Obviously I would take my Dad back in a heartbeat over having to experience those. It’s called radical acceptance. I’ve accepted that I can be happy and do things that make me happy but that doesn’t mean I don’t miss my Dad or I’m not honoring him. Grief isn’t a one size fits all and we are all on our own journey.

So after I did a lot of healing and accepting on everything with Dad we moved on to the next phase -trying to tackle the root problem of my depression and suicidal thinking. The first memory came when I was in 4th grade and I got an F on my science test. So we had to go back to that memory and really sit in it for me to heal. We worked hard on putting the thought that I wasn’t smart out of my brain through eye movements and tapping on my arms and many other things. This belief was with me all through 3rd grade until about a few months ago. I would say it really stopped in May 2020.

This false core belief had been a voice in the back of my head (which I call Satan) telling me lies about myself and making me believe them. I no longer believe those lies. They are exactly that – lies. I’m still smart even if I didn’t go to college. I have my own talents.

I had all this extra time at home during the pandemic to really focus on healing mentally. I did a lot of devotions and lot of praying and bible studies also.

I’ve never loved myself more than I do right now and somedays are hard but for the most part I don’t even listen to those lies or worry about what other people are thinking. I found my true purpose on this earth and my heart has a burning passion for it everyday.

My purpose is to live for God everyday and be a disciple, to put it really simple and easy. I don’t have to have my life planned out from a to z because I’m literally here right now because of God. He picked each of us for a special reason with a specific job to help make Kingdom impact and make heaven crowded.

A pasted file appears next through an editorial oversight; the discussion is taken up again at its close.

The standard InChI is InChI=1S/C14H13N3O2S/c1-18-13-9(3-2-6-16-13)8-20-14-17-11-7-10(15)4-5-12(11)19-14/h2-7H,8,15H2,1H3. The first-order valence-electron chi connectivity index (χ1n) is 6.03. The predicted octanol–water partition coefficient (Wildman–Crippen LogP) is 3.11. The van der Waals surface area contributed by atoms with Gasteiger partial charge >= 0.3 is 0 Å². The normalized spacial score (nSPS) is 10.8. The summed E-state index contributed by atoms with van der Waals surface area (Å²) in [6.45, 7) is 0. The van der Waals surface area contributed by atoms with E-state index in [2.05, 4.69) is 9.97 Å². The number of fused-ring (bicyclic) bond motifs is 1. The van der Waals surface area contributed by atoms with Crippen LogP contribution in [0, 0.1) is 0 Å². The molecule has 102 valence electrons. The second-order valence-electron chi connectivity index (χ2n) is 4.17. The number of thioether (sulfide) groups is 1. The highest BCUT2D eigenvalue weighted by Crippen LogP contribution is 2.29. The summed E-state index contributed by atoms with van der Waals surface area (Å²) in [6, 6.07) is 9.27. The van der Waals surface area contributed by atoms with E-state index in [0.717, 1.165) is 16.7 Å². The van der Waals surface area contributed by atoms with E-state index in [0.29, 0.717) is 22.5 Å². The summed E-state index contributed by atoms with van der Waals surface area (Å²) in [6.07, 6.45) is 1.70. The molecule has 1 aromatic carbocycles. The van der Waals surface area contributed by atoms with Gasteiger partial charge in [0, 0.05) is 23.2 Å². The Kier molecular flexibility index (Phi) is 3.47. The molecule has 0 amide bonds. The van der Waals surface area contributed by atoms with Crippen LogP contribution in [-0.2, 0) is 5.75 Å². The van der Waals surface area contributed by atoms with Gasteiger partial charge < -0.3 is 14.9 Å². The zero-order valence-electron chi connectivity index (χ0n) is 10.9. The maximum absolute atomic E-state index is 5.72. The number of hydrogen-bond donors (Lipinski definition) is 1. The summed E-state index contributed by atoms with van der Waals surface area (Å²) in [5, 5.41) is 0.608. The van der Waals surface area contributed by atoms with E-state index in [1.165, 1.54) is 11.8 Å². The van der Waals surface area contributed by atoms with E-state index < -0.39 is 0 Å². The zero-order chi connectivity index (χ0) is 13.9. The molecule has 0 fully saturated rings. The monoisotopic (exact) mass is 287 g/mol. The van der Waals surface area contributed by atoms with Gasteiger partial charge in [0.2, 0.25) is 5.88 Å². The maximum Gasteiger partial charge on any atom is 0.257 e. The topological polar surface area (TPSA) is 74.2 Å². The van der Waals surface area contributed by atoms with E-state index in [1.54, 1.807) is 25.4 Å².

My mindset has completely shifted and I’ve had so much mental clarity. I also got back on Adderall in December which has helped a lot.

I’ve had quite a few changes to my health. I don’t really have any new diagnoses. I got a few more doctors/ nurses that I really like. I’ve challenged myself and stood up for myself and have truly became an advocate for not only myself but to help change the way doctors treat those with chronic illnesses.

I still have a lot of stomach pain but some of that has gone down because we found out I have a latex allergy and not only that – but there are foods that have a cross-reaction with latex so I’ve had to say goodbye to a lot of foods and am on a pretty strict “diet”.

I have a new allergy/immunologist doctor who has been very helpful. I also have a new local rheumatologist who I love! Long story short, I decided to really advocate for myself again after all the local rheumatologists wouldn’t accept me. I went back to the one who took over the office of my first rheumatologist after he retired. Fast forward, she looked over my case and accepted me! I’ve had 2 appointments with her and am very impressed. She is helping me a lot. She has me on a new med and is really concerned about me especially during the pandemic.

I had a good appointment at Cleveland Clinic in September and she also acknowledged there is something more going on so I got a work up for Sjogrens, Lupus, and Rheumatoid Arthritis again. They came back the same low positive so no diagnosis. In May I will hit 5 years since this all started and on average it take can 5-8 years for an auto-immune disease to get diagnosed.

My photosensitivity rash got really bad in December and the dermatologist was booked so I made an appointment with his nurse practitioner and it went so well. He said I definitely had photosensitivity and right away wondered if I had been checked for Lupus. He decided to do a test that he said I’m pretty sure you don’t have this type of photosensitivity but I want to check if that’s ok so I can cross it off the list or you’ll be diagnosed with it. I don’t have it so we can cross it off. It was some really fancy name that I don’t remember. He also confirmed that my medicine isn’t what is causing this photosensitivity rash. I have to wear 50 spf on my face everyday now and it has to be mineral with zinc in it so it truly blocks any light.